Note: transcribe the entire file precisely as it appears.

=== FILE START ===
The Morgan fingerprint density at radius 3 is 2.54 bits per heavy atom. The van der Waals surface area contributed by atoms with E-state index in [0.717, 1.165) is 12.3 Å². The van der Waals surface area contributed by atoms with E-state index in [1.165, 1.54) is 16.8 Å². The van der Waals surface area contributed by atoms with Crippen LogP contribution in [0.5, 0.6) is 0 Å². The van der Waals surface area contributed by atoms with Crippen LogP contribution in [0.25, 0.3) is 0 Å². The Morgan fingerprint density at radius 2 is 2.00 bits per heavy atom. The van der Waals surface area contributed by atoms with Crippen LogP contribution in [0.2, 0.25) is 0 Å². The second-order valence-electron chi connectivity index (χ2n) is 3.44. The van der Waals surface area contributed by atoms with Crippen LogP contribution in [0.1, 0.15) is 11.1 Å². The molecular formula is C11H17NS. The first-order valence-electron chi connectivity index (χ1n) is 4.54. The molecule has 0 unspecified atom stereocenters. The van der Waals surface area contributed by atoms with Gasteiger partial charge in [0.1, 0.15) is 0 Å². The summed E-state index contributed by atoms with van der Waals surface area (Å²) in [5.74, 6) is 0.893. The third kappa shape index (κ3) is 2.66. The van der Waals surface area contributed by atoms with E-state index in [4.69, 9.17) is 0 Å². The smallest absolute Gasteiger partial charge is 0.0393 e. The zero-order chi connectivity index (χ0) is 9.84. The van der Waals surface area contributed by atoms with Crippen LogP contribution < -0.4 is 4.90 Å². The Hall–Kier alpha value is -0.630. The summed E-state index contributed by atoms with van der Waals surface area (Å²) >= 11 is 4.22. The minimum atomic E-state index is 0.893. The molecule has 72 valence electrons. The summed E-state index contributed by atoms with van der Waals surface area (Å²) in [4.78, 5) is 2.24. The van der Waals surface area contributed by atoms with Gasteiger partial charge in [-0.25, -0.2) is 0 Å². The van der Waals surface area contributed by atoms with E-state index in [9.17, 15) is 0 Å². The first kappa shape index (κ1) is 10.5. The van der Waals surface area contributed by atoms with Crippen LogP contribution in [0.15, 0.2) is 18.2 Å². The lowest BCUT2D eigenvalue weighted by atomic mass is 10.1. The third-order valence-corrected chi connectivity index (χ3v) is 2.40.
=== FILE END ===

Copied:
The Morgan fingerprint density at radius 3 is 2.54 bits per heavy atom. The van der Waals surface area contributed by atoms with E-state index in [0.717, 1.165) is 12.3 Å². The van der Waals surface area contributed by atoms with E-state index in [1.165, 1.54) is 16.8 Å². The van der Waals surface area contributed by atoms with Crippen LogP contribution in [0.5, 0.6) is 0 Å². The van der Waals surface area contributed by atoms with Crippen LogP contribution in [0.25, 0.3) is 0 Å². The Morgan fingerprint density at radius 2 is 2.00 bits per heavy atom. The van der Waals surface area contributed by atoms with Crippen LogP contribution in [0.2, 0.25) is 0 Å². The second-order valence-electron chi connectivity index (χ2n) is 3.44. The van der Waals surface area contributed by atoms with Crippen LogP contribution in [0.1, 0.15) is 11.1 Å². The molecular formula is C11H17NS. The first-order valence-electron chi connectivity index (χ1n) is 4.54. The molecule has 0 unspecified atom stereocenters. The van der Waals surface area contributed by atoms with Gasteiger partial charge in [0.1, 0.15) is 0 Å². The summed E-state index contributed by atoms with van der Waals surface area (Å²) in [5.74, 6) is 0.893. The third kappa shape index (κ3) is 2.66. The van der Waals surface area contributed by atoms with E-state index in [4.69, 9.17) is 0 Å². The smallest absolute Gasteiger partial charge is 0.0393 e. The zero-order chi connectivity index (χ0) is 9.84. The van der Waals surface area contributed by atoms with Crippen LogP contribution < -0.4 is 4.90 Å². The Hall–Kier alpha value is -0.630. The summed E-state index contributed by atoms with van der Waals surface area (Å²) >= 11 is 4.22. The minimum atomic E-state index is 0.893. The molecule has 72 valence electrons. The summed E-state index contributed by atoms with van der Waals surface area (Å²) in [4.78, 5) is 2.24. The van der Waals surface area contributed by atoms with Gasteiger partial charge in [-0.25, -0.2) is 0 Å². The van der Waals surface area contributed by atoms with E-state index in [9.17, 15) is 0 Å². The first kappa shape index (κ1) is 10.5. The van der Waals surface area contributed by atoms with Crippen LogP contribution in [0.15, 0.2) is 18.2 Å². The lowest BCUT2D eigenvalue weighted by atomic mass is 10.1. The third-order valence-corrected chi connectivity index (χ3v) is 2.40.